Performance Consistency

Our performance consistency test explores the extent to which a drive can reliably sustain performance during a long-duration random write test. Specifications for consumer drives typically list peak performance numbers only attainable in ideal conditions. The performance in a worst-case scenario can be drastically different as over the course of a long test drives can run out of spare area, have to start performing garbage collection, and sometimes even reach power or thermal limits.

In addition to an overall decline in performance, a long test can show patterns in how performance varies on shorter timescales. Some drives will exhibit very little variance in performance from second to second, while others will show massive drops in performance during each garbage collection cycle but otherwise maintain good performance, and others show constantly wide variance. If a drive periodically slows to hard drive levels of performance, it may feel slow to use even if its overall average performance is very high.

To maximally stress the drive's controller and force it to perform garbage collection and wear leveling, this test conducts 4kB random writes with a queue depth of 32. The drive is filled before the start of the test, and the test duration is one hour. Any spare area will be exhausted early in the test and by the end of the hour even the largest drives with the most overprovisioning will have reached a steady state. We use the last 400 seconds of the test to score the drive both on steady-state average writes per second and on its performance divided by the standard deviation.

Steady-State 4KB Random Write Performance

No, that's not a mistake. The abysmal steady-state performance of both MK8115 prototypes is a consequence of not having a cache for the logical to physical address mapping. Each write in this test is overwriting an in-use logical block address. While the controller's wear leveling ensures that the new data will go to a new location (the physical address of which is probably kept in a register on the controller), the controller has to read from the flash to figure out which physical page just got invalidated and became a candidate for garbage collection. Meanwhile, the garbage collection process has to scan the flash instead of a DRAM cache in order to determine if all the pages in an erase block contain stale data or if there's some live data that needs to be moved before the controller can erase that block.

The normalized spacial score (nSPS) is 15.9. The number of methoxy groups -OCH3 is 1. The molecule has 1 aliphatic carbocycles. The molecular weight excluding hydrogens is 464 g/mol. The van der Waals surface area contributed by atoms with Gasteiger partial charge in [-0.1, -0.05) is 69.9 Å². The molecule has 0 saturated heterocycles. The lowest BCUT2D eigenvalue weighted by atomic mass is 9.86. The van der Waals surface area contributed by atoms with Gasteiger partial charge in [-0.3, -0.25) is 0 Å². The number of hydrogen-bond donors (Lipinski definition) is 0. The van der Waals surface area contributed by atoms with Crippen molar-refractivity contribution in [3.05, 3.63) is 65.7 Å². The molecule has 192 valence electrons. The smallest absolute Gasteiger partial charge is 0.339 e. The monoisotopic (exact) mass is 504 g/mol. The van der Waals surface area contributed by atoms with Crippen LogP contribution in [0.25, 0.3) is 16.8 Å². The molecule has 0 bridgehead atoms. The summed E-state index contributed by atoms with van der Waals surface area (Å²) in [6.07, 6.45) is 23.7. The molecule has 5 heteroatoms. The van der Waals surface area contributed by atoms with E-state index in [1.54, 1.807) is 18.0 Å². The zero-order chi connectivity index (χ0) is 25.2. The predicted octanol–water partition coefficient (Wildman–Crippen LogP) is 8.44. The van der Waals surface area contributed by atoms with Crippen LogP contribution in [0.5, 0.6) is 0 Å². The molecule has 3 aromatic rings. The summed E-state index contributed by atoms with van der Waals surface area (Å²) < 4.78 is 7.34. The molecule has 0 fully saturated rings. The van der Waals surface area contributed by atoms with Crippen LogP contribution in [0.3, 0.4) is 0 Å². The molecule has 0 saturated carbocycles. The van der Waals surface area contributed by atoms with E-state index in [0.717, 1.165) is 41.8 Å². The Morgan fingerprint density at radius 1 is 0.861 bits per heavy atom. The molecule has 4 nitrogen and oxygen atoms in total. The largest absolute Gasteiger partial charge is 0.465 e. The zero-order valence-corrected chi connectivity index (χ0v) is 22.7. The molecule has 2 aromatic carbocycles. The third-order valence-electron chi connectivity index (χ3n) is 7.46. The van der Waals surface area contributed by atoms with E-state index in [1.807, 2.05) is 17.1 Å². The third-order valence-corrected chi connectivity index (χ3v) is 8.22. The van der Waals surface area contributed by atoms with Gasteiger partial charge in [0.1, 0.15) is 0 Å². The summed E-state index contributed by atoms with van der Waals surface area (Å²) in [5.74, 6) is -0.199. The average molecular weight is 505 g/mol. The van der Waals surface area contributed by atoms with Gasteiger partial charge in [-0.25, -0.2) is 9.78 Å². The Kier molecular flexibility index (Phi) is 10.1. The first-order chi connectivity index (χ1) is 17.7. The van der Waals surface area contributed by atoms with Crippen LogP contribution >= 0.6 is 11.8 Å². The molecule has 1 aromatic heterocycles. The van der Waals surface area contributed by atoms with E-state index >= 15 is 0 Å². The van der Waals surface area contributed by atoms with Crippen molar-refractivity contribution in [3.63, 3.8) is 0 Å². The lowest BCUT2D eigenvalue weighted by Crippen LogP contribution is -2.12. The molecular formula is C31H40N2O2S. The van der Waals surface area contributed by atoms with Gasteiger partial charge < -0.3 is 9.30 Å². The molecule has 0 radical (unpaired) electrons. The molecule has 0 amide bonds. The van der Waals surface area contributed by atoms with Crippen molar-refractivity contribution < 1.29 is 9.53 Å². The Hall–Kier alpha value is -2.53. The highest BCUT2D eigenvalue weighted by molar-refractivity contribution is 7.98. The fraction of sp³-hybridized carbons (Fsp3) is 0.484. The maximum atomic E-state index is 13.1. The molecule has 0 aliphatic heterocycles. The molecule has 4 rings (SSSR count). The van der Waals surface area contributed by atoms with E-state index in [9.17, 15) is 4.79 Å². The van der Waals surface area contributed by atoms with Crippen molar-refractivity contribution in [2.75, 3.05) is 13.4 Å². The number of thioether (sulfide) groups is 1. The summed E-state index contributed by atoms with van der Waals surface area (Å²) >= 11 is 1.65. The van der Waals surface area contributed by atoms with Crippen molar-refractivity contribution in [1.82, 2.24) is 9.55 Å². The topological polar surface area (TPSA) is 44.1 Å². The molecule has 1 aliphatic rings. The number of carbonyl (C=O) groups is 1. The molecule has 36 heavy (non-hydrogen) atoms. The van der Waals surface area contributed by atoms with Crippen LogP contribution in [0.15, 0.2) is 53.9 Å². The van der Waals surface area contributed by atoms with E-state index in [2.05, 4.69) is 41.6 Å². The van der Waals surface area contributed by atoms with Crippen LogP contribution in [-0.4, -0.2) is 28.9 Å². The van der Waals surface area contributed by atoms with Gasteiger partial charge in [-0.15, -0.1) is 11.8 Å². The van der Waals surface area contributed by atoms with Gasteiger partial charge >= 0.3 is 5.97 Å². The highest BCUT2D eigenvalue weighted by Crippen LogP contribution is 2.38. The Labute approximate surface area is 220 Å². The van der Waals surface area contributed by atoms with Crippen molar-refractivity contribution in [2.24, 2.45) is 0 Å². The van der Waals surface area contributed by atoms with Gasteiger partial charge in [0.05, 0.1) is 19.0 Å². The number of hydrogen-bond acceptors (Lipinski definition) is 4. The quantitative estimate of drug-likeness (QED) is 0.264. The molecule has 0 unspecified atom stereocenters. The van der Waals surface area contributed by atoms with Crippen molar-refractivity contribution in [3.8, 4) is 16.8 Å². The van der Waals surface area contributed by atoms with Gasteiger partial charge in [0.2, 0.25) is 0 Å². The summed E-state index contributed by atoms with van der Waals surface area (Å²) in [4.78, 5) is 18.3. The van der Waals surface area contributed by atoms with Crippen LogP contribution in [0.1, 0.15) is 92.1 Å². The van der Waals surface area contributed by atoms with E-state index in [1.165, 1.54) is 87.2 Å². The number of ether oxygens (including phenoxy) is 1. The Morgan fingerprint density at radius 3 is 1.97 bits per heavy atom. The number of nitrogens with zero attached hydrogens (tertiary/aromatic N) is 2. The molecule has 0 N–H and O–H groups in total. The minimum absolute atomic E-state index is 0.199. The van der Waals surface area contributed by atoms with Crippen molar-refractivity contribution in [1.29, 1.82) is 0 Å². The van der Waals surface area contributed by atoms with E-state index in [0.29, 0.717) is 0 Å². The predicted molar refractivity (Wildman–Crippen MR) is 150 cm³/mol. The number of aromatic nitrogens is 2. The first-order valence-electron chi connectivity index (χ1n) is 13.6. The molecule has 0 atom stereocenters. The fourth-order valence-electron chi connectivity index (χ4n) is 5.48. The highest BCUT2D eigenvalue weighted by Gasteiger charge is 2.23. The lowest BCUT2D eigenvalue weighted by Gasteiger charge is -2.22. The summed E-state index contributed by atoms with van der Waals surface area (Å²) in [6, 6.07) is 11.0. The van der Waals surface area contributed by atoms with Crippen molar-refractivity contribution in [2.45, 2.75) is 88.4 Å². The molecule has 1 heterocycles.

This test isn't easy for any consumer SSD, but a DRAM-less SSD suffers acutely. Still, in spite of all the barriers to efficient flash management, the MK8115 drives are faster than a hard drive.

Steady-State 4KB Random Write Consistency

The MK8115 samples have poor steady-state throughput, but their consistency is pretty good. Maxiotek has ensured that the garbage collection never completely stalls the drive's progress on completing host write operations.

IOPS over time
Default
25% Over-Provisioning

Before the MK8115 SSDs run out of spare area, their random write speeds aren't horrific, and are better than what most SSDs manage in steady state. It's only when the spare area runs out that the MK8115 gets into serious trouble. The TLC drive takes longer to reach this point, because the odd 48GB capacity of Micron's 3D TLC forced Maxiotek to give the drive much more overprovisioning than a typical 512GB SSD.

Steady-State IOPS over time
Default
25% Over-Provisioning